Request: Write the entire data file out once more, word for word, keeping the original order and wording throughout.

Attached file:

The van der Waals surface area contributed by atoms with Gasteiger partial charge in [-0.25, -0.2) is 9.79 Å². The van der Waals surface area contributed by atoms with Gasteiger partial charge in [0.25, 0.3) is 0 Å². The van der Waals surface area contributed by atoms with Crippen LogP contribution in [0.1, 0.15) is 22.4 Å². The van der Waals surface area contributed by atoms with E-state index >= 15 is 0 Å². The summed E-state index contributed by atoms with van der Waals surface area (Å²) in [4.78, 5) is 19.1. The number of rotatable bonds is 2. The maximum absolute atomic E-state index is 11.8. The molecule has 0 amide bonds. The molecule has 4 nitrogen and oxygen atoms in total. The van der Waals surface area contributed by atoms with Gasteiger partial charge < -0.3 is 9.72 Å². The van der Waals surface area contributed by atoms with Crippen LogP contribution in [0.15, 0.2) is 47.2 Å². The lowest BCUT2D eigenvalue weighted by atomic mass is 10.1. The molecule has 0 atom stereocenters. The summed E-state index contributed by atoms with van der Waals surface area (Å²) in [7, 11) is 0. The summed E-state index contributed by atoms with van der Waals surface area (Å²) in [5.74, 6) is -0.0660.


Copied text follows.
The van der Waals surface area contributed by atoms with Gasteiger partial charge in [-0.25, -0.2) is 9.79 Å². The van der Waals surface area contributed by atoms with Gasteiger partial charge in [0.25, 0.3) is 0 Å². The van der Waals surface area contributed by atoms with Crippen LogP contribution in [0.1, 0.15) is 22.4 Å². The van der Waals surface area contributed by atoms with E-state index >= 15 is 0 Å². The summed E-state index contributed by atoms with van der Waals surface area (Å²) in [4.78, 5) is 19.1. The number of rotatable bonds is 2. The maximum absolute atomic E-state index is 11.8. The molecule has 0 amide bonds. The molecule has 4 nitrogen and oxygen atoms in total. The van der Waals surface area contributed by atoms with Gasteiger partial charge < -0.3 is 9.72 Å². The van der Waals surface area contributed by atoms with Crippen LogP contribution in [0.15, 0.2) is 47.2 Å². The lowest BCUT2D eigenvalue weighted by atomic mass is 10.1. The molecule has 0 atom stereocenters. The summed E-state index contributed by atoms with van der Waals surface area (Å²) in [7, 11) is 0. The summed E-state index contributed by atoms with van der Waals surface area (Å²) in [5.74, 6) is -0.0660.